Judaism and Enlightenment (review)
In lieu of an abstract, here is a brief excerpt of the content:

Reviewed by
Adam Sutcliffe. Judaism and Enlightenment. New York: Cambridge University Press, 2003. Pp. xv + 314. Cloth, $60.00.

Adam Sutcliffe's detailed and wide-ranging historical study of the image of the Jews and of Judaism in the minds of Enlightenment thinkers very broadly conceived might better be [End Page 343] titled Enlightenment Myths of Jews and Judaism. Sutcliffe admirably captures the consistently mythic portrayal of Jews and Judaism mostly offered as interpretations of the Hebrew Bible (Old Testament) rather than with reference to actual living or historical Jews. Although not explicitly acknowledged, what Sutcliffe offers the reader is a comprehensive catalogue of Enlightenment ideology or, better, theologizing about Judaism and the Jews. I say theologizing because the ubiquitous stark ambivalence toward the Jews that Sutcliffe argues Enlightenment thinkers to a person harbored, from the early Christian Hebraists and Kabbalists to the deists, to Voltaire and beyond the Enlightenment proper even to Freud (whom Sutcliffe not completely in jest regards as the last philosophe) echoes and reconfigures the quintessential Christian ambivalence toward Jews as both God's chosen and God's rejected. Christianity's need to legitimate the Hebrew Bible as the Old Testament stands in perpetual conflict with its need to de-legitimate the Jews as its rightful owners and heirs. Sutcliffe is utterly convincing that the Enlightenment conception of the Jews has irreducible mythic and conflictual aspects.

The author's intended purpose, however, which is to convince the reader that Judaism and the Jews are the paradigmatic crux of the unassimilability of the mythic and particular by Enlightenment reason and hence to bring into question Enlightenment ideals themselves, is less convincing. Instead the data Sutcliffe amasses seem to point to the conclusion that Enlightenment thinkers were deeply imbued with mythic categories and ancient prejudices not easily sloughed off by mere protestations of rational autonomy and commitment to universal ideals.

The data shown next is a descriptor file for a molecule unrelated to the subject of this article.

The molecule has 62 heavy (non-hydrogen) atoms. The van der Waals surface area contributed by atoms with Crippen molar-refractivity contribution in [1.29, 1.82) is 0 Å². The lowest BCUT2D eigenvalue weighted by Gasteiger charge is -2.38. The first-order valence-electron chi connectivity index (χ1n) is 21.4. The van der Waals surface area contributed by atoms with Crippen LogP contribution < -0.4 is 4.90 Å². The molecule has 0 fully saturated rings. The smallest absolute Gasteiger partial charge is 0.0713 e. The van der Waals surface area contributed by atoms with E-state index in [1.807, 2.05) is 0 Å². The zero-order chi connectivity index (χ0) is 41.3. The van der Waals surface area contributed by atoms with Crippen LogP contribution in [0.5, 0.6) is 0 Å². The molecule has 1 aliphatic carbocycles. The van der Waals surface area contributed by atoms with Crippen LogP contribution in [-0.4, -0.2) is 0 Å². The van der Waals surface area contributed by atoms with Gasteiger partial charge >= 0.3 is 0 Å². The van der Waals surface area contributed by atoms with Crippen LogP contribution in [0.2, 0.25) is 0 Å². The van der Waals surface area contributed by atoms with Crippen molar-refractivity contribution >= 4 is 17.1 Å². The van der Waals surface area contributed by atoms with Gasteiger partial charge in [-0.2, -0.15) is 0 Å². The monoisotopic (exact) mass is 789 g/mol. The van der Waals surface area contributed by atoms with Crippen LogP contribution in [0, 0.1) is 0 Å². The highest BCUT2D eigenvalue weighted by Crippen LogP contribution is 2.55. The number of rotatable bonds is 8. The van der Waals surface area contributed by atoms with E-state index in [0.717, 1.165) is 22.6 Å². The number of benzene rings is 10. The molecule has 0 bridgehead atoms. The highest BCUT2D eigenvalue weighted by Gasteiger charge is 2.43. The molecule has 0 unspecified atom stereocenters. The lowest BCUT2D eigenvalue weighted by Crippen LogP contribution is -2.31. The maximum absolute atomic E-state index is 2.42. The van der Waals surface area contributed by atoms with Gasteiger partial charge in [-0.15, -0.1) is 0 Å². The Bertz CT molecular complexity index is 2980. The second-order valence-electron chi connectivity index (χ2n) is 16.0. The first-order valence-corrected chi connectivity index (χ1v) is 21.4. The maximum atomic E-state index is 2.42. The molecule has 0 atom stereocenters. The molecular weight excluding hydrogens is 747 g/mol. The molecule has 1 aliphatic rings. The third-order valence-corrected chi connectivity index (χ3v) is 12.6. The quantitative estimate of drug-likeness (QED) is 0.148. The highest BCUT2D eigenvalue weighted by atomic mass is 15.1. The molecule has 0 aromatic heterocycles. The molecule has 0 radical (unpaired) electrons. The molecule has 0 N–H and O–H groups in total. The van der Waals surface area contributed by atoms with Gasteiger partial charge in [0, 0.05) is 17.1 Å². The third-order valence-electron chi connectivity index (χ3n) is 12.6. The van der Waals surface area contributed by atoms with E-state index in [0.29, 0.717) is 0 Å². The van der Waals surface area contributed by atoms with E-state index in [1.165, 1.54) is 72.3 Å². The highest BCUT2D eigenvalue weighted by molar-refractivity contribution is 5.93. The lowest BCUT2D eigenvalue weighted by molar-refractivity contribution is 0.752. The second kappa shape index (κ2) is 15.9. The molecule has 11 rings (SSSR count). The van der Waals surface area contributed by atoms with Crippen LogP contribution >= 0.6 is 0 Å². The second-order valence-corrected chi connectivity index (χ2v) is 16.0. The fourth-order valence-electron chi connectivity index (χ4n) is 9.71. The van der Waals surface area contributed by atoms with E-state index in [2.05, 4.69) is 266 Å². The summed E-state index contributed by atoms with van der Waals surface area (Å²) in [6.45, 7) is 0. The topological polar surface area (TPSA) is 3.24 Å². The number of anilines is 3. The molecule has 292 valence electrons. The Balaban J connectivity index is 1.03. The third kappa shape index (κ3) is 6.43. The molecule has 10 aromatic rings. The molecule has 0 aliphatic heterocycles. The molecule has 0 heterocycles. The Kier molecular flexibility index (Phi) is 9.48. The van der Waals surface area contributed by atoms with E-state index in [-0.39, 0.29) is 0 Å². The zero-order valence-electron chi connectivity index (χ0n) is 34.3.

Sutcliffe's mistake is to grant to the Enlightenment thinkers their ground on both their self-valuation as exemplars of the deployment of universal reason or rational universalism and also their classification of Judaism as particularist mythos in opposition to just such reason. What Sutcliffe's carefully collected and exhaustively presented data suggest, instead, is that when it came to Judaism, the Enlightenment thinkers were neither rational nor universalist but instead culture bound and impassioned. The book's great strength is its admirable and exhaustive scholarly grasp of European Enlightenment works and its systematic presentation of the Jews in the imagination of these Enlighteners. Nevertheless, missing from this book is a scholarly understanding of Jewish sources both biblical and post-biblical and especially of Jewish philosophy. As a result, Judaism (and even the Hebrew Bible) signify to the author what Enlighteners mistakenly and prejudicially cast it as, namely, Europe's quintessential mythic particularism. But this caricature ignores the reality of rabbinic Judaism's profoundly rationalist tendencies and also the universalist aspirations and claims of the Jewish philosophic tradition whose deep roots go back to the Hellenistic era, let alone the universality of the Bible which is hardly less than that of Shakespeare. Hence Sutcliffe perpetuates a negative (and false) stereotype in the name of valorizing it. In this he is persuaded by a post-modernist agenda suggested, but not generally intrusive, throughout the book and made explicit at the end.

Particularly jarring is Sutcliffe's inclusion of Spinoza in his catalogue of Enlightenment villifiers of Judaism as a form of unassimilable particularism and mythic primitivism. Spinoza instead clearly and repeatedly argues in the Tractatus Theologico-Politicus that biblical Judaism is exemplified par excellence by its universalist ethics and hence it is the Ancient Jewish Commonwealth that ought to serve as an exemplar for the Dutch republic and all modern polities, as Michael Rosenthal has admirably shown in several essays. Spinoza draws this conclusion from the deployment of what he explicitly develops as his scientific method of reading texts, a method he argues is the same as the scientific method of amassing the data of nature and systematizing it in order to let its explanatory categories emerge therefrom (Tractatus Theologico-Politicus, vii). The central result of using the scientific method on the Bible is Spinoza's...